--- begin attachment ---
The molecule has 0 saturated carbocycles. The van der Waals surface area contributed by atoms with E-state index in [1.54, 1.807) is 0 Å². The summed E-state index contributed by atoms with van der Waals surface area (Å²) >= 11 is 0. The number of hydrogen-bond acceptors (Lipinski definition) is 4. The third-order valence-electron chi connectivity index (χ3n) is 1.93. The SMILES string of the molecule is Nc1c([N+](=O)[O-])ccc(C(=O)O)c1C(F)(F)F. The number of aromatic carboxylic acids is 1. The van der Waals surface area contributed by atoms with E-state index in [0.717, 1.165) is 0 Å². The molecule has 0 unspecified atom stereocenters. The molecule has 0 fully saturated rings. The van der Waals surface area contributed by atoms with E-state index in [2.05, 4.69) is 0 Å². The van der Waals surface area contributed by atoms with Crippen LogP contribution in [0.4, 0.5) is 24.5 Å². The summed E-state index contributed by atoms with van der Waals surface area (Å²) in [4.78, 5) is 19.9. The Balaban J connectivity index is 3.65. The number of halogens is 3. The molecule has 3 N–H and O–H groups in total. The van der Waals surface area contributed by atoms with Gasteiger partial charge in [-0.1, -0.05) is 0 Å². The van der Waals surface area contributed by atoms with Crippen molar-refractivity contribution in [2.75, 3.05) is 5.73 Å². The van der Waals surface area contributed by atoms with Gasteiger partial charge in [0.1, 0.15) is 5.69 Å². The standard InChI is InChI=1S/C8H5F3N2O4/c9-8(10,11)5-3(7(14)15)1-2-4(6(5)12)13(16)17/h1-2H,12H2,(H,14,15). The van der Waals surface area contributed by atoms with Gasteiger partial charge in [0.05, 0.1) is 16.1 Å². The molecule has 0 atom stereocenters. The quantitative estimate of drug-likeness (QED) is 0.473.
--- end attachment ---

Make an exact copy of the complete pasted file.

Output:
The molecule has 0 saturated carbocycles. The van der Waals surface area contributed by atoms with E-state index in [1.54, 1.807) is 0 Å². The summed E-state index contributed by atoms with van der Waals surface area (Å²) >= 11 is 0. The number of hydrogen-bond acceptors (Lipinski definition) is 4. The third-order valence-electron chi connectivity index (χ3n) is 1.93. The SMILES string of the molecule is Nc1c([N+](=O)[O-])ccc(C(=O)O)c1C(F)(F)F. The number of aromatic carboxylic acids is 1. The van der Waals surface area contributed by atoms with E-state index in [0.717, 1.165) is 0 Å². The molecule has 0 unspecified atom stereocenters. The molecule has 0 fully saturated rings. The van der Waals surface area contributed by atoms with E-state index in [2.05, 4.69) is 0 Å². The van der Waals surface area contributed by atoms with Crippen LogP contribution in [0.4, 0.5) is 24.5 Å². The summed E-state index contributed by atoms with van der Waals surface area (Å²) in [4.78, 5) is 19.9. The Balaban J connectivity index is 3.65. The number of halogens is 3. The molecule has 3 N–H and O–H groups in total. The van der Waals surface area contributed by atoms with Gasteiger partial charge in [-0.1, -0.05) is 0 Å². The van der Waals surface area contributed by atoms with Crippen molar-refractivity contribution in [2.75, 3.05) is 5.73 Å². The van der Waals surface area contributed by atoms with Gasteiger partial charge in [0.1, 0.15) is 5.69 Å². The standard InChI is InChI=1S/C8H5F3N2O4/c9-8(10,11)5-3(7(14)15)1-2-4(6(5)12)13(16)17/h1-2H,12H2,(H,14,15). The van der Waals surface area contributed by atoms with Gasteiger partial charge in [0.05, 0.1) is 16.1 Å². The molecule has 0 atom stereocenters. The quantitative estimate of drug-likeness (QED) is 0.473.